Understanding ultrafast charge transfer processes in SnS and SnS2: using the core hole clock method to measure attosecond orbital-dependent electron delocalisation in semiconducting layered materials†
SnS and SnS2 are earth abundant layered semiconductors that owing to their optoelectronic properties have been proposed as materials for different photovoltaic, photosensing and photocatalytic applications. The intrinsic efficiency of these materials for such applications is driven by their charge transfer dynamics, which in turn depend on their electronic structure and the interaction of the molecular orbitals involved in the charge transfer process. In this publication, we provide a step-by-step description of the use of the core hole clock method to obtain orbital dependent charge transfer times for SnS2 and SnS down to the attosecond time scale. We use both S 1s and Sn 3d core holes, with natural core hole lifetimes of 1.3 fs and 300 as, as time references to obtain a complete picture of electron delocalisation times across the conduction band of both materials. Ultrafast electron delocalisation times, lower than 5 femtoseconds and as low as tens of attoseconds, are measured for electrons excited to the unoccupied molecular orbitals of both materials. SnS delocalisation times are found to be shorter than those for SnS2 for all probed molecular orbitals, with delocalisation times being more than an order of magnitude shorter for higher lying molecular orbitals. DFT calculations show that charge transfer dynamics are strongly influenced by the interlayer interaction within these materials. The slower delocalisation of electrons in SnS2 can be linked to the restricted out of plane spatial dispersion of the molecular orbitals in the conduction band and consequent limitation of the electron delocalisation pathways. The results presented in this paper highlight the high potential of combining the core hole clock method with high-level DFT calculations to study orbital dependent charge transfer in semiconductor materials for optoelectronic applications down to the attosecond scale.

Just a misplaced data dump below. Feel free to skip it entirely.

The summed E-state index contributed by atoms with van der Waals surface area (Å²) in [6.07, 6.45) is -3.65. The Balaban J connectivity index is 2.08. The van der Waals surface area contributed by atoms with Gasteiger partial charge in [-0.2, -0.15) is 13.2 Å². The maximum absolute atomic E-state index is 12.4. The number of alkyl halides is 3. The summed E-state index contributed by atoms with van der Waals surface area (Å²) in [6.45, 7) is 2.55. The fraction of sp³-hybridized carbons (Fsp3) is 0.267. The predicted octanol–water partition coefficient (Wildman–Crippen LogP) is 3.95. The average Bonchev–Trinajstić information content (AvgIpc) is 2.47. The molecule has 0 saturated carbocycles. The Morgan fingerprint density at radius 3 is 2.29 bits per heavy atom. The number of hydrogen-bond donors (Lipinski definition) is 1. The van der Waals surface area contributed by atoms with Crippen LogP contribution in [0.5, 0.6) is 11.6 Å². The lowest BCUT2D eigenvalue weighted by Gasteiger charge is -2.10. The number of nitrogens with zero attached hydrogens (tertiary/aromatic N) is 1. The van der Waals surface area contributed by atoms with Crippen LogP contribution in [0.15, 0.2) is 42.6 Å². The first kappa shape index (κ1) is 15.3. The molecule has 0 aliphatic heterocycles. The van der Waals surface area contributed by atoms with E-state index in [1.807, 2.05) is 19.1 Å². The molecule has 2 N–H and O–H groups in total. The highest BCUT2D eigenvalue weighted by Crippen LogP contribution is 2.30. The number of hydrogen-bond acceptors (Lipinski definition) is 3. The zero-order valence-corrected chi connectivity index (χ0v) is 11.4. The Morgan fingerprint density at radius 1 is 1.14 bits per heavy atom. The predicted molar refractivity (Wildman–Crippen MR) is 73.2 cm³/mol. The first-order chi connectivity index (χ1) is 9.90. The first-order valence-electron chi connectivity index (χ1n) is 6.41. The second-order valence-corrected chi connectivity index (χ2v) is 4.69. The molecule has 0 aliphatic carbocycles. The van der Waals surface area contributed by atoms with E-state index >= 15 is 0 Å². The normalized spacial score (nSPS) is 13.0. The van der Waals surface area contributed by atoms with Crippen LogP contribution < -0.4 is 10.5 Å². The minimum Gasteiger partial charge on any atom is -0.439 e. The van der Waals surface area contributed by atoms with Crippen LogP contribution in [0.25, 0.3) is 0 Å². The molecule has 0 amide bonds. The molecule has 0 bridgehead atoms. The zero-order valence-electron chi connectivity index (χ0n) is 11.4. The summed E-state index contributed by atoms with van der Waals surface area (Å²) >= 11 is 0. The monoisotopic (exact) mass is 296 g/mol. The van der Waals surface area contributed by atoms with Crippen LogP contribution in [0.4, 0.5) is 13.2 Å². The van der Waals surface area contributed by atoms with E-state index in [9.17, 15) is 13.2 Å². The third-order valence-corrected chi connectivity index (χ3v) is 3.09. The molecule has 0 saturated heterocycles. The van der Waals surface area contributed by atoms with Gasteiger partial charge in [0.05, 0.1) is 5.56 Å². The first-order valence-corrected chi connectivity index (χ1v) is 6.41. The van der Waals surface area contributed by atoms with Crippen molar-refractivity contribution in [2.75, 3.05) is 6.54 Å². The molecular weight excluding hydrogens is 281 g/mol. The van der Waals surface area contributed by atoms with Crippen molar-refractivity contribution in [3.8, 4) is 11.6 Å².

- This article is part of the themed collection: Journal of Materials Chemistry C Emerging Investigators